In operation, the controller 38 sends an initiation signal via the receiver module 32 to the modules 30 to activate the sensors 30 a. The sensors 30 a function to acquire data related to one or more of the formation parameters identified above, and the microchips 30 b receive this information from the sensors 30 a, store the sensed information and convert it into corresponding digital signals before passing the signals to the transmitters 30 c. The transmitters 30 c convert the signals into a form, such as acoustic, seismic, radio frequency, or electromagnetic energy that is transmitted to the receiver module 32 which converts the signals into a format that can be transmitted, via the cable package 34, to the controller 38 for display and monitoring.
It is understood that all of this can be done during a fracturing operation in which fracturing fluid carrying a proppant is introduced into the annulus between the outer surface of the tool 12 and the inner wall of the casing 20. By monitoring the changes in the data sensed and displayed in real time, personnel would then be able to quickly and efficiently adjust downhole conditions such as proppant concentration, pump rates, fluid properties, net pressures, and other variables, to control the safety and efficiency of the fracturing operation, and to obtain optimum fracture design.
It is understood that if sand control screens and related equipment are installed in the wellbore 10, one or more of the modules 30 can be attached directly to the screen assembly.
According to the above, the sensing, converting and transmitting of the above formation parameters can enable the following to be determined:
Thus, the above system and method enable the acquisition of various downhole data parameters from the wellbore 10 and the fractures while fracturing is in progress, or soon after the fracturing operation. As a result, the fracturing operation can be carried out at its maximum efficiency and premature screenout can be prevented, optimum fracture design can be obtained, and the safety aspect of fracturing stimulation can be promoted.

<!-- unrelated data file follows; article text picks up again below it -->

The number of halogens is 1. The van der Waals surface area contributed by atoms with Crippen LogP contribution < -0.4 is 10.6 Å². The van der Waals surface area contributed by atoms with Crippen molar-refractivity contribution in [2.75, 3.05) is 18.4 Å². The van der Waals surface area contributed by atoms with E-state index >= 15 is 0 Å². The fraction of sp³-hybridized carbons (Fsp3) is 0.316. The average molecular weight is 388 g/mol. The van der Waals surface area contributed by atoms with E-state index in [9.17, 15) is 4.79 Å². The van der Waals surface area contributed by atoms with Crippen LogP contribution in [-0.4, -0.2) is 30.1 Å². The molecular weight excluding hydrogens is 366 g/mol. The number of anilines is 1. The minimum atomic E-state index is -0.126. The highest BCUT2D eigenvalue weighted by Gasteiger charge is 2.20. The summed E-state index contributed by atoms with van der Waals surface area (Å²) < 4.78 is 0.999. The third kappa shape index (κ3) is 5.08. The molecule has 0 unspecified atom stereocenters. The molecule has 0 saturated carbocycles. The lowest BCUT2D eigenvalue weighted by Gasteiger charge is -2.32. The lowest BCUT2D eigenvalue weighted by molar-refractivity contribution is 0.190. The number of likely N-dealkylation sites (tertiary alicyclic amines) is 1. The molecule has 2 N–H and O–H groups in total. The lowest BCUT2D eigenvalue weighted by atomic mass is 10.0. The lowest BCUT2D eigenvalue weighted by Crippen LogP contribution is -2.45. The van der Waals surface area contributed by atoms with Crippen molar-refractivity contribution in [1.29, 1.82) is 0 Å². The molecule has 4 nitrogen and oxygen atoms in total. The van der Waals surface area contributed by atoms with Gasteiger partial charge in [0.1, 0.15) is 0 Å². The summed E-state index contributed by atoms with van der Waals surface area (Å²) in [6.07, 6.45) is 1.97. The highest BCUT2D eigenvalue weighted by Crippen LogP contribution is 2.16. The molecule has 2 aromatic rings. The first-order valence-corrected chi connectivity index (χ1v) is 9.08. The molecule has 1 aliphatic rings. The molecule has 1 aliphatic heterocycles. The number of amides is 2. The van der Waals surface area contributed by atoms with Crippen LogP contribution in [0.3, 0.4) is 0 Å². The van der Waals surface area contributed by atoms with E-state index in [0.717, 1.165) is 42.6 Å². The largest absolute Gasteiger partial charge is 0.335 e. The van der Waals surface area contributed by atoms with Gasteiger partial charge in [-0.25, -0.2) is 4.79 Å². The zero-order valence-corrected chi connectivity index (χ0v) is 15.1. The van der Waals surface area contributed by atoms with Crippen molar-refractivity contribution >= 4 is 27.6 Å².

It is understood that variations may be made in the foregoing without departing from the scope of the inventions. For example, the number of modules 30 and 32 can be varied. Also, the modules 30 can be designed to communicate or relay information between one another and with a base station. Further, the specific data that is sensed and transmitted in accordance with the foregoing can be varied. Still further, the rig 16, the casing 20, and the production tubing 22 are not essential to the embodiment described above and can be eliminated.
The foregoing descriptions of specific embodiments of the present invention have been presented for purposes of illustration and description. They are not intended to be exhaustive or to limit the invention to the precise forms disclosed, and obviously many modifications and variations are possible in light of the above teaching. The embodiments were chosen and described in order to best explain the principles of the invention and its practical application, to thereby enable others skilled in the art to best utilize the invention and various embodiments with various modifications as are suited to the particular use contemplated. It is intended that the scope of the invention be defined by the claims appended hereto and their equivalents.
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|Citing Patent||Filing date||Publication date||Applicant||Title|
|US7516793||Jan 10, 2007||Apr 14, 2009||Halliburton Energy Service, Inc.||Methods and systems for fracturing subterranean wells|
|US8607864 *||Feb 28, 2008||Dec 17, 2013||Schlumberger Technology Corporation||Live bottom hole pressure for perforation/fracturing operations|
|US20080164021 *||Jan 10, 2007||Jul 10, 2008||Dykstra Jason D||Methods and systems for fracturing subterranean wells|
|US20090218094 *||Feb 28, 2008||Sep 3, 2009||Mcleod Trevor||Live Bottom Hole Pressure for Perforation/Fracturing Operations|
|US20110094732 *||Apr 28, 2011||Lehman Lyle V||Vibrating system and method for use in sand control and formation stimulation in oil and gas recovery operations|
|US20130118739 *||May 16, 2013||Baker Hughes Incorporated||Real Time Downhole Sensor Data for Controlling Surface Stimulation Equipment|
|U.S. Classification||166/250.01, 166/250.1, 166/66|
|International Classification||E21B47/00, E21B43/26|
|Cooperative Classification||E21B43/26, E21B47/00|
|European Classification||E21B47/00, E21B43/26|
|Sep 17, 2003||AS||Assignment|
Owner name: HALLIBURTON ENERGY SERVICES, INC., TEXAS
Free format text: ASSIGNMENT OF ASSIGNORS INTEREST;ASSIGNOR:NGUYAN, PHILIP D.;REEL/FRAME:014529/0470
Effective date: 20030915
Owner name: HALLIBURTON ENERGY SERVICES, INC., TEXAS
Free format text: ASSIGNMENT OF ASSIGNORS INTEREST;ASSIGNOR:NGUYEN, PHILIP D.;REEL/FRAME:015459/0496
Effective date: 20030915
|May 21, 2009||FPAY||Fee payment|
Year of fee payment: 4
|Mar 18, 2013||FPAY||Fee payment|
Year of fee payment: 8